In Pinocchio’s land, lies are normal practice. What must scare the EU and its Parliament is the behavior of certain Italians during the electoral campaign. “False information in Italy was allegedly rampant in the 2018 elections campaign”, the report says. What can prevent the same activity in this electoral campaign? “Disinformation actions mostly concerned Facebook, which has 30 million users in the country. Facebook introduced fact-checking measures to counter the sharing of fake news. When fabricated content was shared by politicians, Facebook opted not to remove these but to alert local politicians instead if false information was shared widely.  Most of the disinformation shared concerned migrants”.

False stories were found to be shared by leading politicians on social media, presenting Facebook with the problem of how to interfere without being accused of meddling with the elections. “In the run-up to the elections, most of the disinformation shared concerned migrants”, the report denounced. Nothing changed. Migration is still a hot topic in the Italian domestic debate.

Beyond disinformation, journalistic research reportedly found that the League leader Matteo Salvini and M5S leader Luigi Di Maio used “inflammatory and visually arresting” content as well as viral videos and live broadcasting to dominate the election campaign on Facebook.

Not only Mark Zuckerberg’s creature was mentioned. “In the last few elections, the League allegedly also made use of ‘selfbots’ on Twitter”, the authors of the report wrote. Selfbots are human users who volunteered to become ‘spokespeople’ of the League by authorising an app to automatically like and retweet content from the Legue leader Matteo Salvini’s account.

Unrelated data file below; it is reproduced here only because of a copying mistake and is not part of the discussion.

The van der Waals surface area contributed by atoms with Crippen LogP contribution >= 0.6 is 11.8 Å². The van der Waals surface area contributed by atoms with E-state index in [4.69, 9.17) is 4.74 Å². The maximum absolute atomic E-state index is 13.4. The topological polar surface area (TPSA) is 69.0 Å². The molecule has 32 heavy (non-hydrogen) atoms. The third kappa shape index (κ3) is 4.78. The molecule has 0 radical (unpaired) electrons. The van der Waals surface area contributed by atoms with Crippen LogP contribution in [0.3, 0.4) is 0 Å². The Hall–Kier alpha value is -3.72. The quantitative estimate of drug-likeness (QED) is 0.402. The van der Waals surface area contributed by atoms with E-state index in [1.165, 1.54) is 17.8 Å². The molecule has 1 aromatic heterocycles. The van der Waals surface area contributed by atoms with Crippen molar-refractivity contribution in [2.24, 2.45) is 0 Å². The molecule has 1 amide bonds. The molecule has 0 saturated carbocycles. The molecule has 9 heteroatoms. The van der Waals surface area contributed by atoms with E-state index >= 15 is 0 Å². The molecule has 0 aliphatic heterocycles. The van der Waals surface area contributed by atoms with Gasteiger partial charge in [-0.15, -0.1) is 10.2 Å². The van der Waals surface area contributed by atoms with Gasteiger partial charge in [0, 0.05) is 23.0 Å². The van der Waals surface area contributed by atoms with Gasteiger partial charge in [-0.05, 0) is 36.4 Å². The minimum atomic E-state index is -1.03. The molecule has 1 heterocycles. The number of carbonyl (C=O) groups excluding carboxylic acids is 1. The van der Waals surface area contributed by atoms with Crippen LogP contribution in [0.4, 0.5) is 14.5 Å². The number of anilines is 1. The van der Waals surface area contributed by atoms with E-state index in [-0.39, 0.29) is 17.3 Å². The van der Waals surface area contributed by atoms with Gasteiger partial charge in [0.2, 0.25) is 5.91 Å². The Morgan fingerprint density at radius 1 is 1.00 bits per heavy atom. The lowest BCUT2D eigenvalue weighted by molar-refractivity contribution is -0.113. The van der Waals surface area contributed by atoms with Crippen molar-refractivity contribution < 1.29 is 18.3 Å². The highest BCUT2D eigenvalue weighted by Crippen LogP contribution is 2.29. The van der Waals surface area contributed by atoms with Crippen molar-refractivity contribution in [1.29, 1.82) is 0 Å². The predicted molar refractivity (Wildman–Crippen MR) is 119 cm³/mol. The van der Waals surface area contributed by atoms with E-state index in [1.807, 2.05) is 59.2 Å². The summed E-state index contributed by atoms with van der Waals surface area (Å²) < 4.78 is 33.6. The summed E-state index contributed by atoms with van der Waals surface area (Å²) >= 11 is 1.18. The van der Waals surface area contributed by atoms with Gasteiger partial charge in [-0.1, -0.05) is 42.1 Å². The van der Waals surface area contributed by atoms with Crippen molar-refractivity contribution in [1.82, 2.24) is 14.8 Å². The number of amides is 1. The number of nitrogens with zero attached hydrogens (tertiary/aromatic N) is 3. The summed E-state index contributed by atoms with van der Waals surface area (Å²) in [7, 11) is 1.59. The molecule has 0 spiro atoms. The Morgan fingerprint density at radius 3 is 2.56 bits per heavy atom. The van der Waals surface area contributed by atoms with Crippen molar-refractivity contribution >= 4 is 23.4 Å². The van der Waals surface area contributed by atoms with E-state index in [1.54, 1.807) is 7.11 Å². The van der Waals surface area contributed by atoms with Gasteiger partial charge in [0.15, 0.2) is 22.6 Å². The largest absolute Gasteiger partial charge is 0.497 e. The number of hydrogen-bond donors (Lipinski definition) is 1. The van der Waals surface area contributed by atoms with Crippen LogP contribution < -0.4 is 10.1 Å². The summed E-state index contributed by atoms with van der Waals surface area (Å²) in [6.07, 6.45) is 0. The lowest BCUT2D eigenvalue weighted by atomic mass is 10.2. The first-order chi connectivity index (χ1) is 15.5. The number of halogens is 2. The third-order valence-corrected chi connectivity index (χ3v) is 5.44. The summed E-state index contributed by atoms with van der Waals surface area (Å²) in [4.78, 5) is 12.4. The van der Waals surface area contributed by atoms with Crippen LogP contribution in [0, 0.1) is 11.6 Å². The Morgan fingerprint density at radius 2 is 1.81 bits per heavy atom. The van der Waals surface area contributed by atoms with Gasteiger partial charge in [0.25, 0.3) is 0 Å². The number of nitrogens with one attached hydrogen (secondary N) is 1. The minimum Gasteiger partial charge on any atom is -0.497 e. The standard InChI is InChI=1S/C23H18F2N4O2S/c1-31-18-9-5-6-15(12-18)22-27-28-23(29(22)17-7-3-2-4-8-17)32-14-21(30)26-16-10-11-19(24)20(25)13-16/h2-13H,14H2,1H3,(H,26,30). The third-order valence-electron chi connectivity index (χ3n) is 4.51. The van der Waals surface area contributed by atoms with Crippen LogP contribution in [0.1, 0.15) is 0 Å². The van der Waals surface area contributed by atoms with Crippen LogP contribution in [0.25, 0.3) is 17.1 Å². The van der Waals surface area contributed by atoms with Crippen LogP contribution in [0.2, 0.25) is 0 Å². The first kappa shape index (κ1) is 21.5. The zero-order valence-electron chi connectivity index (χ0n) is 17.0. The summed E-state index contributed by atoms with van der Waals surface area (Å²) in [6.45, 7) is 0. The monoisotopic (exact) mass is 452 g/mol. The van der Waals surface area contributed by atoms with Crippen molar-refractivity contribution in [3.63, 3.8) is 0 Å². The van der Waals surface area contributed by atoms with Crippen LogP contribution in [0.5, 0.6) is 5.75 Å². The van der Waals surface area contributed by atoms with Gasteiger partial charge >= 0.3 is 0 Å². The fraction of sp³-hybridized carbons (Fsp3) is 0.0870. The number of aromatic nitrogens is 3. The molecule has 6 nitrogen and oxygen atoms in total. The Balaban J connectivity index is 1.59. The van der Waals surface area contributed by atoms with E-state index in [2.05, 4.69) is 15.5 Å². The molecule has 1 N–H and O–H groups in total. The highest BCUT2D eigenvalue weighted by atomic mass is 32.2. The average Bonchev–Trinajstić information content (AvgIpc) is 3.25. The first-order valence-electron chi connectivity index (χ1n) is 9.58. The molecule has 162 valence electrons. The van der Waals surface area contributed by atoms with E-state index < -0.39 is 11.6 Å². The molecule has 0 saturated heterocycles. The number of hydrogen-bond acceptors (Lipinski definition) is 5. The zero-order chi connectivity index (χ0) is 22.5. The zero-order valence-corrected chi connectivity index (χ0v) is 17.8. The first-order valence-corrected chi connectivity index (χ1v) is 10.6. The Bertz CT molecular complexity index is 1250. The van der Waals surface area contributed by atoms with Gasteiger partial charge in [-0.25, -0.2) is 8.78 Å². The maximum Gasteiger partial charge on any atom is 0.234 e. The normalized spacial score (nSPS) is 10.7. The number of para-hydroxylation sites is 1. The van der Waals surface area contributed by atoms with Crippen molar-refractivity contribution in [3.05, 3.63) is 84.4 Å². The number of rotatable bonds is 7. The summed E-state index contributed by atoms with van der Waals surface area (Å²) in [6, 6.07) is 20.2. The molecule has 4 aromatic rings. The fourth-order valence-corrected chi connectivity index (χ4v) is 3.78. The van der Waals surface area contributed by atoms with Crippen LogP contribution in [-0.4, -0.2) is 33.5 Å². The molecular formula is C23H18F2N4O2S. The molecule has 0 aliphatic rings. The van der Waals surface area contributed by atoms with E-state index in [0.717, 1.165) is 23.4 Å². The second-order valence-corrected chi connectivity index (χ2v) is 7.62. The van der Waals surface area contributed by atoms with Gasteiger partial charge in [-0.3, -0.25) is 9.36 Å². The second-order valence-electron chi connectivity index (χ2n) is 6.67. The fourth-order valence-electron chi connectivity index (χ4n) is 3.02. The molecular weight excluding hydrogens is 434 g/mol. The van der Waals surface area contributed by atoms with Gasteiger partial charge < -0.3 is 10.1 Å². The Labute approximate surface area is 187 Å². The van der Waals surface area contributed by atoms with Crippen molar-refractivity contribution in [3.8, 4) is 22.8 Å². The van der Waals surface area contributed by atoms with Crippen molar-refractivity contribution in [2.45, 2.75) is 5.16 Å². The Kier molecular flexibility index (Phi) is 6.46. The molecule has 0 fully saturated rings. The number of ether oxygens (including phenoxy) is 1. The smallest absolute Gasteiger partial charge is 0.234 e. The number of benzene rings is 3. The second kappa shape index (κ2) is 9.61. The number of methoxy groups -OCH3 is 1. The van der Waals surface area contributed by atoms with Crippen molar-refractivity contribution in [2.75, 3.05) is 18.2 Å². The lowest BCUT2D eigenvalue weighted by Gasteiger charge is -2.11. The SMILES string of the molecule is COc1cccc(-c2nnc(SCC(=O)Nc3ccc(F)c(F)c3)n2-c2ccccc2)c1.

More in general, according to a MIT research on the spread of false content on Twitter, “robots accelerated the spread of true and false news at the same rate, implying that false news spreads more than the truth because humans, not robots, are more likely to spread it”.

Putin’s hand on Italian manipulation

“Some signs” of Russian election meddling in the campaign have also been reported. It has been explained that some of the trolls identified in the US investigation as belonging to the IRA tweeted about the Italian elections. Additionally, an analysis by big data firm Alto Data Analytics revealed that Russian bots largely amplified Sputnik’s anti-immigration messages on Twitter in 2017.

“The situation in Italy might be seen by some as comparable to that in Hungary: both have allegedly pro-Russian politicians in power, as well as Russian-friendly media outlets”.

Italy: a problem for democracy

So, Italy is the Trojan horse for anti-democracy. “Manipulations of people’s access to information may come and stay within a member state, may come from one member state to another”, is written in the conclusions of the report. No doubt that Italy has been producing disinformation, and it generates the risks of spillover effects. The first of these consequences will become visible in Brussels on 26 May.

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The project was co-financed by the European Union in the frame of the European Parliament's grant programme in the field of communication. The European Parliament was not involved in its preparation and is, in no case, responsible for or bound by the information or opinions expressed in the context of this project. In accordance with applicable law, the authors, interviewed people, publishers or programme broadcasters are solely responsible. The European Parliament can also not be held liable for direct or indirect damage that may result from the implementation of the project.